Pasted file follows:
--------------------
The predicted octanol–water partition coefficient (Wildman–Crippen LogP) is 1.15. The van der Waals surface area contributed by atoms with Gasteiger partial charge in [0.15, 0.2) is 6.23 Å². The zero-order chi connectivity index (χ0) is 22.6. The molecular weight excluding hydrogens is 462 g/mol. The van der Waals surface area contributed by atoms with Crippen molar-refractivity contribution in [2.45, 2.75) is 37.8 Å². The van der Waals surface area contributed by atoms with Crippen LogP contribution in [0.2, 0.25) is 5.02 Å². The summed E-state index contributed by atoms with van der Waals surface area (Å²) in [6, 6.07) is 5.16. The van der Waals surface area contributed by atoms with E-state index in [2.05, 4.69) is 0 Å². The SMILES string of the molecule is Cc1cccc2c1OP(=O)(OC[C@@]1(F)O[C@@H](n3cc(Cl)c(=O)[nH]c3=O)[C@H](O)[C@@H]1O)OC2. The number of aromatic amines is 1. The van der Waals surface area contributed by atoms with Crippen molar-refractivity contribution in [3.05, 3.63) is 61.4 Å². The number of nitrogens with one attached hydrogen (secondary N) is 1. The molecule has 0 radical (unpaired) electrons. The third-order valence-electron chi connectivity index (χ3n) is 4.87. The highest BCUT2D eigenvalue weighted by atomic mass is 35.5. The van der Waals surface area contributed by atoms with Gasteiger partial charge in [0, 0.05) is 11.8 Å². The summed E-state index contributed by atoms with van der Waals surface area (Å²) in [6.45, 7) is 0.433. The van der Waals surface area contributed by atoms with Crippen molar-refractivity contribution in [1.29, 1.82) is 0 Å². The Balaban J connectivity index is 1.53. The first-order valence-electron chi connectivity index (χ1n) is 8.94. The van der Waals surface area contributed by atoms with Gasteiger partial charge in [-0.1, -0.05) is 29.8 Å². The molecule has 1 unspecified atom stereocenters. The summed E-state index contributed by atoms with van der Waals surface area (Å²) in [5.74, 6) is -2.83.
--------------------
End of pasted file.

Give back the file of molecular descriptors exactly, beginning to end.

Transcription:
The predicted octanol–water partition coefficient (Wildman–Crippen LogP) is 1.15. The van der Waals surface area contributed by atoms with Gasteiger partial charge in [0.15, 0.2) is 6.23 Å². The zero-order chi connectivity index (χ0) is 22.6. The molecular weight excluding hydrogens is 462 g/mol. The van der Waals surface area contributed by atoms with Crippen molar-refractivity contribution in [2.45, 2.75) is 37.8 Å². The van der Waals surface area contributed by atoms with Crippen LogP contribution in [0.2, 0.25) is 5.02 Å². The summed E-state index contributed by atoms with van der Waals surface area (Å²) in [6, 6.07) is 5.16. The van der Waals surface area contributed by atoms with E-state index in [2.05, 4.69) is 0 Å². The SMILES string of the molecule is Cc1cccc2c1OP(=O)(OC[C@@]1(F)O[C@@H](n3cc(Cl)c(=O)[nH]c3=O)[C@H](O)[C@@H]1O)OC2. The number of aromatic amines is 1. The van der Waals surface area contributed by atoms with Crippen molar-refractivity contribution in [3.05, 3.63) is 61.4 Å². The number of nitrogens with one attached hydrogen (secondary N) is 1. The molecule has 0 radical (unpaired) electrons. The third-order valence-electron chi connectivity index (χ3n) is 4.87. The highest BCUT2D eigenvalue weighted by atomic mass is 35.5. The van der Waals surface area contributed by atoms with Gasteiger partial charge in [0, 0.05) is 11.8 Å². The summed E-state index contributed by atoms with van der Waals surface area (Å²) in [6.45, 7) is 0.433. The van der Waals surface area contributed by atoms with Crippen molar-refractivity contribution in [1.29, 1.82) is 0 Å². The Balaban J connectivity index is 1.53. The first-order valence-electron chi connectivity index (χ1n) is 8.94. The van der Waals surface area contributed by atoms with Gasteiger partial charge in [-0.1, -0.05) is 29.8 Å². The molecule has 1 unspecified atom stereocenters. The summed E-state index contributed by atoms with van der Waals surface area (Å²) in [5.74, 6) is -2.83.